Shots through the eye and you go blind

Vodka eyeballing is not sweeping the nation, but it is making headlines.

by Kaite Wielgos

Vodka eyeballing. Never heard of it? DonâÄôt worry, youâÄôre not alone. This activity caught my attention before spring break. It consists of pouring vodka into the eye rather than consuming it through the mouth like a normal person. It seems people who try this must be bored with the traditional ways of getting drunk or lack common sense. IâÄôd bet on the latter.

In 2010, vodka eyeballing was brought over from England to college campuses in the U.S. The hysterical tone of media reports portray vodka eyeballing as epidemic on college campuses. But when I attempted to interview people at the University of Minnesota about vodka eyeballing, they all gave me the same baffled look. From these attempts, I believe the trendâÄôs prevalence may be exaggerated.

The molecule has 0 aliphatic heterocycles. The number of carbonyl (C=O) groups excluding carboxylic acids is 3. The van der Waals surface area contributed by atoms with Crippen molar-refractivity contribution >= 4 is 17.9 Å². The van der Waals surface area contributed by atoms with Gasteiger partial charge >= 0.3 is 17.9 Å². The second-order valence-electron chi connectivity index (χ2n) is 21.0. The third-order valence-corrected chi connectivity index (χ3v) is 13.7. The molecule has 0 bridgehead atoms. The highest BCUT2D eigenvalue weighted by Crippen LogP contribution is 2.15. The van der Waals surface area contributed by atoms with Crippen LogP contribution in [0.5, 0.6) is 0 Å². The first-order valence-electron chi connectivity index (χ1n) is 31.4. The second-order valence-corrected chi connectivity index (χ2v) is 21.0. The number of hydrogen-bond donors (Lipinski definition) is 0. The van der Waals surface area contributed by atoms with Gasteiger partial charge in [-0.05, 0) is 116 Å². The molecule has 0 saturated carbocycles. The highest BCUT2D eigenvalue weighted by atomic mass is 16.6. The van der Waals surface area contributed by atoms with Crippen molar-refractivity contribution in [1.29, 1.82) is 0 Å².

Perhaps vodka eyeballing is rare because most students can guess the risks associated with it. Medical experts agree that pouring alcohol on the eye could lead to scarring of the cornea, potentially leading to blindness.

For those who do vodka eyeballing, I think they try it due to a lack of common sense and because of the belief that alcohol passing through the cornea directly to the bloodstream will result in a quicker buzz. Science tells us thatâÄôs not the case.

Knowing the risks, I believe my fellow Gophers are wise to avoid taking shots in their eye. If you canâÄôt resist that temptation, at the very least donâÄôt share evidence of your stunt with the world by posting videos of it on YouTube.

But if there are students bored with old ways of getting drunk, try something new. Sip your shot through a crazy straw or challenge yourself by pouring the shot a foot away from your face. Whatever way you do try, leave those eyeballs alone.

Even if youâÄôre one of those people who like to “live life on the edge,” vodka eyeballing should be left untried. Not having that experience is far superior to having to provide a humiliating answer when someone asks “So, just how did you go blind in that eye?”